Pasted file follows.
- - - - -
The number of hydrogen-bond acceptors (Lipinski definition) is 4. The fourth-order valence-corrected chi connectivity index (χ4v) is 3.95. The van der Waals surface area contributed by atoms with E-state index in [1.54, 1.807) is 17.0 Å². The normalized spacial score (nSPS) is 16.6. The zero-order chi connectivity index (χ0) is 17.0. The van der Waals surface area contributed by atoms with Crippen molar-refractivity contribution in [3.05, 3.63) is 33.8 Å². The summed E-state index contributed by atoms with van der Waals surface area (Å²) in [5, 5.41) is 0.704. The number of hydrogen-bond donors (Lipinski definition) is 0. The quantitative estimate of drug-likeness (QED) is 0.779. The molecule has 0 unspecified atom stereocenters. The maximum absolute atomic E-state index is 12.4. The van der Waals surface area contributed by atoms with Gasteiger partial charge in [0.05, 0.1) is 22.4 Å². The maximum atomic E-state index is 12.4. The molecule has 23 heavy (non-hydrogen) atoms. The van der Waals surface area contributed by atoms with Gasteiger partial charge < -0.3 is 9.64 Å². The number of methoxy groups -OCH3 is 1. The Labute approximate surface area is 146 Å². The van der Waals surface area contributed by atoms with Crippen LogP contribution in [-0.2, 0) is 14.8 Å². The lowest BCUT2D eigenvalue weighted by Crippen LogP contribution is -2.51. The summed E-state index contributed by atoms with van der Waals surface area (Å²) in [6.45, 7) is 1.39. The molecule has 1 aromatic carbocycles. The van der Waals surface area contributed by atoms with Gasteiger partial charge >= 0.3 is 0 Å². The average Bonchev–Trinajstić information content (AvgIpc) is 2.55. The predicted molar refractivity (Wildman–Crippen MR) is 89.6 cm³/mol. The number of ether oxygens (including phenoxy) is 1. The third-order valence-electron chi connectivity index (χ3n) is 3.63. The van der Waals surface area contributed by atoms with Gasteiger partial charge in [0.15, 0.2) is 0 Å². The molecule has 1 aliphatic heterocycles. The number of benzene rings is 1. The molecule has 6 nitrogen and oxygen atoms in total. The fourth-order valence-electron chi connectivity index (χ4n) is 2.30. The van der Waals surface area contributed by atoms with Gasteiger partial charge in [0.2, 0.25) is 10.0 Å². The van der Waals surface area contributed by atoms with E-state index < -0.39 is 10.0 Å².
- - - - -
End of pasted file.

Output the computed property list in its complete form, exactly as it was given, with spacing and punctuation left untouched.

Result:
The number of hydrogen-bond acceptors (Lipinski definition) is 4. The fourth-order valence-corrected chi connectivity index (χ4v) is 3.95. The van der Waals surface area contributed by atoms with E-state index in [1.54, 1.807) is 17.0 Å². The normalized spacial score (nSPS) is 16.6. The zero-order chi connectivity index (χ0) is 17.0. The van der Waals surface area contributed by atoms with Crippen molar-refractivity contribution in [3.05, 3.63) is 33.8 Å². The summed E-state index contributed by atoms with van der Waals surface area (Å²) in [5, 5.41) is 0.704. The number of hydrogen-bond donors (Lipinski definition) is 0. The quantitative estimate of drug-likeness (QED) is 0.779. The molecule has 0 unspecified atom stereocenters. The maximum absolute atomic E-state index is 12.4. The van der Waals surface area contributed by atoms with Gasteiger partial charge in [0.05, 0.1) is 22.4 Å². The maximum atomic E-state index is 12.4. The molecule has 23 heavy (non-hydrogen) atoms. The van der Waals surface area contributed by atoms with Gasteiger partial charge < -0.3 is 9.64 Å². The number of methoxy groups -OCH3 is 1. The Labute approximate surface area is 146 Å². The van der Waals surface area contributed by atoms with Crippen LogP contribution in [-0.2, 0) is 14.8 Å². The lowest BCUT2D eigenvalue weighted by Crippen LogP contribution is -2.51. The summed E-state index contributed by atoms with van der Waals surface area (Å²) in [6.45, 7) is 1.39. The molecule has 1 aromatic carbocycles. The van der Waals surface area contributed by atoms with Gasteiger partial charge >= 0.3 is 0 Å². The average Bonchev–Trinajstić information content (AvgIpc) is 2.55. The predicted molar refractivity (Wildman–Crippen MR) is 89.6 cm³/mol. The number of ether oxygens (including phenoxy) is 1. The third-order valence-electron chi connectivity index (χ3n) is 3.63. The van der Waals surface area contributed by atoms with Gasteiger partial charge in [0.15, 0.2) is 0 Å². The molecule has 1 aliphatic heterocycles. The number of benzene rings is 1. The molecule has 6 nitrogen and oxygen atoms in total. The fourth-order valence-electron chi connectivity index (χ4n) is 2.30. The van der Waals surface area contributed by atoms with Gasteiger partial charge in [0.2, 0.25) is 10.0 Å². The van der Waals surface area contributed by atoms with E-state index < -0.39 is 10.0 Å².